A DNA analysis suggests that the husband of Megumi Yokota, a Japanese national kidnapped by North Korean agents in 1977 at age 13, is a South Korean who was also abducted by the North, a Japanese government official said Friday.
South Korean newspaper Joong Ang Ilbo, quoting an anonymous source, reported Friday that Japan has concluded Kim Chol Jun, whom the North identifies as Yokota’s husband, is not North Korean as claimed by Pyongyang, but an abducted South Korean.
However, Chief Cabinet Secretary Shinzo Abe said at a news conference that Tokyo has yet to identify the man said to be Yokota’s husband.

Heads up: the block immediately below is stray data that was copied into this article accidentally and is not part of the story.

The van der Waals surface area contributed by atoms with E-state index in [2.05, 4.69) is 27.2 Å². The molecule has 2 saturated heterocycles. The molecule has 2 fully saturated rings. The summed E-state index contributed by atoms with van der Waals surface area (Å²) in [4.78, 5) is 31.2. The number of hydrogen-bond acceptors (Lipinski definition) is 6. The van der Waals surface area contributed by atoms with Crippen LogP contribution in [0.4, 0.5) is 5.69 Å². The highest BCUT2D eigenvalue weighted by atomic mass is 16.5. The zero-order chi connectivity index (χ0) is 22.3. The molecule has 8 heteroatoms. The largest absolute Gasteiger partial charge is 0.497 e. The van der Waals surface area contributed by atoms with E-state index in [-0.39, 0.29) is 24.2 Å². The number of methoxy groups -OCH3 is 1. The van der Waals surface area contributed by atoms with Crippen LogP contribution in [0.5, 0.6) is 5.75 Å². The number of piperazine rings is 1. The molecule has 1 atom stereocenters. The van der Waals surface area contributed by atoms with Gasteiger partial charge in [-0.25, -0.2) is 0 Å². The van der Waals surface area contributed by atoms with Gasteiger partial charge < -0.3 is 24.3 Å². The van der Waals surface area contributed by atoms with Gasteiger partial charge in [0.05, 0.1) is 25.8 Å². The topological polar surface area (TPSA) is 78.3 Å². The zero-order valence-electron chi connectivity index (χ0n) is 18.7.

Tokyo has been testing DNA samples it took from relatives of five South Korean men allegedly abducted by North Korea in February to see if any of them match the DNA of Yokota’s daughter, Kim Hye Gyong.
The government official, who had earlier said the DNA analysis confirmed the South Korean as Yokota’s husband, toned down his statement after Abe’s remarks.
The official said according to Japan’s DNA analysis, the husband is apparently a South Korean man allegedly abducted to North Korea about 30 years ago and is the father of Yokota’s daughter.
One of the five samples matched the daughter’s DNA.
The Joong Ang Ilbo identified the South Korean man as Kim Young Nam, who was a high school student when he was abducted from South Korea in 1978.
North Korea has told Japan that Yokota married a man named Kim Chol Jun in 1986 and gave birth to her daughter in 1987 and that Megumi committed suicide in 1993 while being treated for depression.